Which is Australia’s deadliest disease? You may have guessed it right. It is cardiovascular disease (CVD). That is the umbrella term used for all heart-related conditions including coronary heart disease, stroke and heart failure. It takes the life of 1 Australian every 12 minutes. That is almost 30% of all recorded deaths in Australia, according to the Heart Foundation. That’s why we mark every February as the Heart Health Month to raise funds for Heart Research, Australia. And we offer symbolic support by wearing red on February 14. Just makes Valentine’s Day even more meaningful!
Why is it so important to invest in heart research? According to the Heart Foundation, each heart attack costs over $25,000 in direct costs and $281,000 in total costs. The cost to the exchequer was over $4 billion in 2011. But here is the dichotomy. While Australia’s heart disease rate as a percentage of the population has fallen, costs have not fallen to the same extent, shows 2014 data from the ABS. Also, as Australia ages, the cost of CVD is expected to rise. The data also shows that Aboriginal communities and those in lower socio-economic groups are at more risk.
There is cutting-edge heart research taking place globally, and Australian institutes are doing their bit. Across the country, research is being conducted in areas of heart health like thrombosis, vascular complications, immunobiology, etc. Another big part of heart research is in early detection and prevention. We know that lifestyle rates as one of the top risk factors in heart health. Heart health has several risk factors, and most Australians have at least one of them. Reducing the incidence of heart attacks through a healthy lifestyle is the most cost-effective and community-based programme we can have.
We all know that a good lifestyle is about a healthy diet and regular exercise. Putting it into practice is harder than it sounds. One of the simplest programmes is what Cardiologist Dr Barin calls his 4-M approach, Move, Meals, Measurement and Mental Approach. He recommends:
- Move: Keep moving at any age and at any level of fitness. Exercise has proven to stimulate the immune system, reduce blood thickening and lower blood pressure.
- Meals: This is the hard bit. And it’s not just about calorie control. It’s about eating good food in the right quantities. The good fats, carbohydrates from wholemeal foods and natural sugar from fruits should all be part of a heart-healthy diet.
- Measurement: Do more than just stepping on the scales every day. With your GP design a good monitoring plan to measure blood pressure, cholesterol, sugar and heart pump function. Good monitoring goes a long way in early detection of a problem.
- Mental approach: Happy people are healthy people. Most of the time. Stress, anger and depression can worsen heart health. Making lifestyle changes to reduce stress in your daily life can have a very positive effect on your vital signs
And if there is one vulnerable group that should be throwing all their weight behind Red Feb, it is women. Few know that heart disease kills four times more women than breast cancer and 40% of heart attacks in women are fatal (Source: Heart Foundation). Why is that? While the risk factors for men and women are very similar, the symptoms of a heart attack in a woman are very different. The deceptive symptoms often result in a delayed call for emergency medical assistance. Now that is a key area for an awareness drive.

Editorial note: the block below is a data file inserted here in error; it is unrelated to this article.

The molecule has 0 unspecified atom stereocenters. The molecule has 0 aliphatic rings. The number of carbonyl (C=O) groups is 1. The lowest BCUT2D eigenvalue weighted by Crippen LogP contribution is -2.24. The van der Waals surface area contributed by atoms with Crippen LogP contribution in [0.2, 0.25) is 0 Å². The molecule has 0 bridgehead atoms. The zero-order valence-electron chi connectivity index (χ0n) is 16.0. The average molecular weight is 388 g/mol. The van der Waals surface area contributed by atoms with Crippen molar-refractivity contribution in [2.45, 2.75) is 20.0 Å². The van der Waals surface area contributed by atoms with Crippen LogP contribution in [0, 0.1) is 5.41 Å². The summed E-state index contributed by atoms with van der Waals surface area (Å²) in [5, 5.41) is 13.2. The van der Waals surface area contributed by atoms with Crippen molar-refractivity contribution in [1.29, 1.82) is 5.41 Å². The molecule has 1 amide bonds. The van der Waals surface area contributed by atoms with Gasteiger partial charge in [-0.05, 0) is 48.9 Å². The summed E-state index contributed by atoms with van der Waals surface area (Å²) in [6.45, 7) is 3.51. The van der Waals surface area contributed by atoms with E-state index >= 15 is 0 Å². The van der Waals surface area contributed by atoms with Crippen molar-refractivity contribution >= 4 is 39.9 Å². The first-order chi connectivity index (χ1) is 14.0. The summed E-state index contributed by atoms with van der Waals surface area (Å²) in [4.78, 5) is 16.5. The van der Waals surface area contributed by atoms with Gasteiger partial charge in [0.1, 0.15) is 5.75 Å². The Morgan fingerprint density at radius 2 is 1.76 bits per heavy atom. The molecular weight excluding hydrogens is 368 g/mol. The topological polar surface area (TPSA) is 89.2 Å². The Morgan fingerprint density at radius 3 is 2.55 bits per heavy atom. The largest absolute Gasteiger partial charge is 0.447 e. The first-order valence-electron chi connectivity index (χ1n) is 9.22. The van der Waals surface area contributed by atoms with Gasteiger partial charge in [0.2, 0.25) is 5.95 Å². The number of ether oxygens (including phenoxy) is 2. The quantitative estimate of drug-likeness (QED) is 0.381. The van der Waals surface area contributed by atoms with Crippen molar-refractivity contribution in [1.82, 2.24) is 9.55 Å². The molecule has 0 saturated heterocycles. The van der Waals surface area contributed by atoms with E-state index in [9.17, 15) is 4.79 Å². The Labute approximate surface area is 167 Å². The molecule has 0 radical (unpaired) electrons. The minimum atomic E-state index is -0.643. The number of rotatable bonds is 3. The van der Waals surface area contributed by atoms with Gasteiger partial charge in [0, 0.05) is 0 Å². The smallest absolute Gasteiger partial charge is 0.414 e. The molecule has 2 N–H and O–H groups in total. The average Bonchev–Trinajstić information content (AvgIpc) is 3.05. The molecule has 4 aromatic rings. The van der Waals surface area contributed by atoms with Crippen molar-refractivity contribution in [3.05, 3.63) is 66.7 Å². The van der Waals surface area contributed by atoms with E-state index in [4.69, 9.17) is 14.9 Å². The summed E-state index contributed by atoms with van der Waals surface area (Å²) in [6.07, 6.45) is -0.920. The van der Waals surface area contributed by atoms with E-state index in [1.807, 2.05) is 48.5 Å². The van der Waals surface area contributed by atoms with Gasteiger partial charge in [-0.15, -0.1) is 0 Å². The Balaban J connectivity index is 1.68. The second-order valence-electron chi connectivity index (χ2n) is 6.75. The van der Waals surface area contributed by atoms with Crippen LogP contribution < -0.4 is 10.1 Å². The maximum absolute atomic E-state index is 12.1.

You may have a very healthy lifestyle and may or may not have risk factors associated with CVD. But how do you know for sure that there is no problem? During a routine medical check-up with your GP, you could discuss a testing plan if you have reasons for concern. Some diagnostic tools are:
- Echocardiogram: A painless test, this provides an ultrasound picture of the heart and show if everything is in working order. If there is a problem, it will show up in the test. It takes about 30 minutes and the test will be evaluated by a specialist.
- Electrocardiogram: Unlike the echocardiogram, this test records the electrical activity of the heart, via electrodes placed on your chest, wrist and ankles. A picture of the heartbeat indicates if the heart is healthy or not.
- Exercise stress test: Does the heart cope well under pressure? That’s what this test is about. It is a bit like a 30-minute gym workout. You may be asked to walk on a treadmill with the difficulty constantly increasing. The idea is to push yourself as hard as you can to test your heart. Usually, a doctor is present for this test, and at the first sign of discomfort, the test is stopped.
- Gated blood pool scan: You probably have not heard of this test. It is used to test how well the pumping station (the chambers) of the heart is working. For visibility, a small, safe amount of radioactive material is injected which highlights the amount of blood pumped from the heart.
- A Heart Scan: Now this is a big one. It takes about 4-5 hours and evaluates the blood flow at rest and after exercise, unlike other tests. ECG nodes are attached to the body and all vitals are measured throughout the duration of the test, which involves moderate exercise on a treadmill and a three-hour rest period. Often the patient needs to come back after 18 hours for another ECG.
For some risk groups, chances of having CVD are very high, but with the right lifestyle changes, it is possible to lead a full life and never have a life-threatening episode. There are a lot of resources out there to help you achieve good heart health. Heart Research, Australia and the Heart Foundation are just two of these. There are also support groups in local communities that can be a good source of information. Also, your GP can be a big part of your management plan by providing lifestyle guidance, medication and regular monitoring.
Let’s give Red Feb a big helping hand by raising funds and awareness!
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